Do you regularly ask people to repeat what they say?
This is a clue you are suffering from hearing loss. But rather than worry or ignore the issue, find out for sure by booking a hearing test. Audiologists are experts in all aspects of hearing health so for first rate care schedule a test at their office. Here’s what to expect during that visit.
No. 1: Getting to know your needs
The audiologist will take a brief medical history and get an idea of your hobbies. Certain medications can affect your hearing, so it’s important for the audiologist to have the full picture. Also, knowing what activities you take part in can influence the choice of hearing device, should you need one.
No. 2: Examining the ear canal
Now the audiologist will examine your ear canal using a device called an otoscope. This is part light source and part magnification, and helps the audiologist to check for polyps or excess wax in the ear canal which interfere with hearing
No. 3: Testing your hearing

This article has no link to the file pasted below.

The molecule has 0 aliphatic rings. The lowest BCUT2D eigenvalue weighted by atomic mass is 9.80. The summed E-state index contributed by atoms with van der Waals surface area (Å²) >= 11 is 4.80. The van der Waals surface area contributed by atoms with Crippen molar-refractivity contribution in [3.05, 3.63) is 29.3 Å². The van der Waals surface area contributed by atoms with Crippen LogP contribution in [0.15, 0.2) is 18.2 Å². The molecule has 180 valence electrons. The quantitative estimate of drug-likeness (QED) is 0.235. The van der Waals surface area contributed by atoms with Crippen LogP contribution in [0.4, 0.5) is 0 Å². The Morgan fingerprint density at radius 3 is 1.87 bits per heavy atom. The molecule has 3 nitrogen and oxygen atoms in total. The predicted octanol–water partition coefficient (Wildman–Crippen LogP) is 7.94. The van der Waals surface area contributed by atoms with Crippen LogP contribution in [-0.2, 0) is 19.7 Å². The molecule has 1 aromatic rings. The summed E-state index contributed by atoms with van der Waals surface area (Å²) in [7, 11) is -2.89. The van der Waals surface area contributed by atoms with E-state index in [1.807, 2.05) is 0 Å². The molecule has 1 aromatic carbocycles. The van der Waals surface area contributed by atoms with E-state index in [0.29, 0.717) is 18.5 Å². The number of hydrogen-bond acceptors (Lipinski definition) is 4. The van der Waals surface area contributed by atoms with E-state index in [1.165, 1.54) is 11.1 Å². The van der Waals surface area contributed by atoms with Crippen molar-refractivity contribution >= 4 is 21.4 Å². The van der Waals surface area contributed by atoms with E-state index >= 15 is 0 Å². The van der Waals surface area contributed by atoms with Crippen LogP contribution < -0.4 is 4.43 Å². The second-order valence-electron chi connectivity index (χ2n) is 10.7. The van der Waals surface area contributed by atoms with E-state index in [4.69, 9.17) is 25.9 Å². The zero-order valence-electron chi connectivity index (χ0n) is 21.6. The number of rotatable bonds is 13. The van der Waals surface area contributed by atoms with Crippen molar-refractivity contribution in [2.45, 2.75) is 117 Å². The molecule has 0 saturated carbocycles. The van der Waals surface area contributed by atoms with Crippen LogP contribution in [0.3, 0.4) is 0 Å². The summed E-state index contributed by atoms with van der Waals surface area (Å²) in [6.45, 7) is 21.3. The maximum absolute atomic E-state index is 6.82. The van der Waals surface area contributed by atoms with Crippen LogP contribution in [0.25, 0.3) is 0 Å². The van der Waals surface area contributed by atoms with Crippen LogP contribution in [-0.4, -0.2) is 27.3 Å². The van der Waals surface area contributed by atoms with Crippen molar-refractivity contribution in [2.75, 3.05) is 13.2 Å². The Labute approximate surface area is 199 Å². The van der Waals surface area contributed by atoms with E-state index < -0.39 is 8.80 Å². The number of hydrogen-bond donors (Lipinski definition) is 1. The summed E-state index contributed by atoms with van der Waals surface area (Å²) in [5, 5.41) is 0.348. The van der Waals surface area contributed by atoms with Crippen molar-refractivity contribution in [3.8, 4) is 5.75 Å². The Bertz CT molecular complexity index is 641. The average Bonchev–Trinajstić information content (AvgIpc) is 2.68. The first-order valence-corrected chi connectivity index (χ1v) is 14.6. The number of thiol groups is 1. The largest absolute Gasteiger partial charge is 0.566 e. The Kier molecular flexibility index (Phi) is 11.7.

Once the audiologist is happy there is no physical problem with the outer part of your ear, they move onto the hearing test. This involves sitting in a soundproof booth wearing headphones. The audiologist plays a range of sounds and you press a button as soon as you hear something. This allows the audiologist to build up a full picture of the frequencies and volume you can detect.
In addition, the audiologist will ask you to wear a different set of headphones in order to test how well the innermost part of your ear is registering sound. This is known as a bone conduction test and is not in the least painful.
No. 4: Discussing the results
After the test the audiologist will immediately talk you through the results, and make suggestions as to whether a hearing device is appropriate in your case.
No. 5: Deciding on a device
There are many different styles and types of hearing device, each with their own specifications and features. From their knowledge of the pattern of your hearing loss plus the places you are most likely to wear the device, the audiologist will suggest hearing aids best suited to your needs
No. 6: Making an earmold
If you chose a hearing aid that sits deep within the ear canal, the audiologist will now take an impression or ‘earmold’ of your ear. This is then sent away so that earpieces are made that exactly fit your ear.
No. 7: Your fitting appointment
On average it takes two weeks to make your individual hearing device so the last step is for you to book an appointment for a fitting. This is when the audiologist will teach you how to use the device and maintain it, until you feel fully able to face the world wearing your new aid.